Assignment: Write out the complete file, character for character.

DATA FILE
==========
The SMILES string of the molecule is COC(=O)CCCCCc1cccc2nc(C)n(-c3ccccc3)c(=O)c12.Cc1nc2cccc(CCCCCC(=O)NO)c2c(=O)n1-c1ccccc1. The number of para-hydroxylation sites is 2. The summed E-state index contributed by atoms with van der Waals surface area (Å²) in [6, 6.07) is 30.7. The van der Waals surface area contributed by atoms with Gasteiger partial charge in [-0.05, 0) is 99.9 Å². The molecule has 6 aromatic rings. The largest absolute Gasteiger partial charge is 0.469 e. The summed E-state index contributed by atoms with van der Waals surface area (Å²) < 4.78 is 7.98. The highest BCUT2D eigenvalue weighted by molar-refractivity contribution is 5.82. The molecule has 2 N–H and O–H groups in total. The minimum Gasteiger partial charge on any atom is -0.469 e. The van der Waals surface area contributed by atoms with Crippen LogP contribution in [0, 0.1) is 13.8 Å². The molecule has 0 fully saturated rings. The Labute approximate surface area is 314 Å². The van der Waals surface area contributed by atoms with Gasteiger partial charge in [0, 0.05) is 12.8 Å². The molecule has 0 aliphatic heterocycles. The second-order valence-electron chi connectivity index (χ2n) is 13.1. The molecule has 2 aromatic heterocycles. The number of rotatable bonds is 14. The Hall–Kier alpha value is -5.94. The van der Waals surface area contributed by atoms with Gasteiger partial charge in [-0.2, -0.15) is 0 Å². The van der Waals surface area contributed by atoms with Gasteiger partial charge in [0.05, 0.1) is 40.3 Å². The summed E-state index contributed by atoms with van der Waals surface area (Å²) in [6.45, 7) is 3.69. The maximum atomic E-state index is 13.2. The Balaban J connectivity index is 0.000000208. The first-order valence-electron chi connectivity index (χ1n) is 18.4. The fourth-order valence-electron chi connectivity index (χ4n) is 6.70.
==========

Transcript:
The SMILES string of the molecule is COC(=O)CCCCCc1cccc2nc(C)n(-c3ccccc3)c(=O)c12.Cc1nc2cccc(CCCCCC(=O)NO)c2c(=O)n1-c1ccccc1. The number of para-hydroxylation sites is 2. The summed E-state index contributed by atoms with van der Waals surface area (Å²) in [6, 6.07) is 30.7. The van der Waals surface area contributed by atoms with Gasteiger partial charge in [-0.05, 0) is 99.9 Å². The molecule has 6 aromatic rings. The largest absolute Gasteiger partial charge is 0.469 e. The summed E-state index contributed by atoms with van der Waals surface area (Å²) < 4.78 is 7.98. The highest BCUT2D eigenvalue weighted by molar-refractivity contribution is 5.82. The molecule has 2 N–H and O–H groups in total. The minimum Gasteiger partial charge on any atom is -0.469 e. The van der Waals surface area contributed by atoms with Crippen LogP contribution in [0, 0.1) is 13.8 Å². The molecule has 0 fully saturated rings. The Labute approximate surface area is 314 Å². The van der Waals surface area contributed by atoms with Gasteiger partial charge in [0, 0.05) is 12.8 Å². The molecule has 0 aliphatic heterocycles. The second-order valence-electron chi connectivity index (χ2n) is 13.1. The molecule has 2 aromatic heterocycles. The number of rotatable bonds is 14. The Hall–Kier alpha value is -5.94. The van der Waals surface area contributed by atoms with Gasteiger partial charge in [-0.2, -0.15) is 0 Å². The van der Waals surface area contributed by atoms with Gasteiger partial charge in [0.05, 0.1) is 40.3 Å². The summed E-state index contributed by atoms with van der Waals surface area (Å²) in [6.45, 7) is 3.69. The maximum atomic E-state index is 13.2. The Balaban J connectivity index is 0.000000208. The first-order valence-electron chi connectivity index (χ1n) is 18.4. The fourth-order valence-electron chi connectivity index (χ4n) is 6.70.